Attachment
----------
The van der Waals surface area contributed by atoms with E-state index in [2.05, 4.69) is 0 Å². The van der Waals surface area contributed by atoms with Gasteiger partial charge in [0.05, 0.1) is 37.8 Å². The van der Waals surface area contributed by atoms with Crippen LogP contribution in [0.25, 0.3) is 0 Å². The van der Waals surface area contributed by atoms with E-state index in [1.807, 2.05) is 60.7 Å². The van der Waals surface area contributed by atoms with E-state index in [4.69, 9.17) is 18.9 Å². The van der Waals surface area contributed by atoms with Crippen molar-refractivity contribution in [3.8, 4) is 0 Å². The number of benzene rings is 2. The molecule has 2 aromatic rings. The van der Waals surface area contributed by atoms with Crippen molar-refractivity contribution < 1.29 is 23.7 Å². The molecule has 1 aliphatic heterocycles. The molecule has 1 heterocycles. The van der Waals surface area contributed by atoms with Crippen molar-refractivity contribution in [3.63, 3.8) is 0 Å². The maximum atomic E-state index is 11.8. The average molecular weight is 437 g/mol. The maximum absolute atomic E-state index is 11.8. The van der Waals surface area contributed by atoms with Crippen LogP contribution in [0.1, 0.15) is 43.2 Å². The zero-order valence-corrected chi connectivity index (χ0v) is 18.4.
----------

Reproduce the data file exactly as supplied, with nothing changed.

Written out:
The van der Waals surface area contributed by atoms with E-state index in [2.05, 4.69) is 0 Å². The van der Waals surface area contributed by atoms with Gasteiger partial charge in [0.05, 0.1) is 37.8 Å². The van der Waals surface area contributed by atoms with Crippen LogP contribution in [0.25, 0.3) is 0 Å². The van der Waals surface area contributed by atoms with E-state index in [1.807, 2.05) is 60.7 Å². The van der Waals surface area contributed by atoms with E-state index in [4.69, 9.17) is 18.9 Å². The van der Waals surface area contributed by atoms with Crippen molar-refractivity contribution in [3.8, 4) is 0 Å². The number of benzene rings is 2. The molecule has 2 aromatic rings. The van der Waals surface area contributed by atoms with Crippen molar-refractivity contribution < 1.29 is 23.7 Å². The molecule has 1 aliphatic heterocycles. The molecule has 1 heterocycles. The van der Waals surface area contributed by atoms with Crippen molar-refractivity contribution in [3.63, 3.8) is 0 Å². The maximum atomic E-state index is 11.8. The average molecular weight is 437 g/mol. The maximum absolute atomic E-state index is 11.8. The van der Waals surface area contributed by atoms with Crippen LogP contribution in [0.1, 0.15) is 43.2 Å². The zero-order valence-corrected chi connectivity index (χ0v) is 18.4.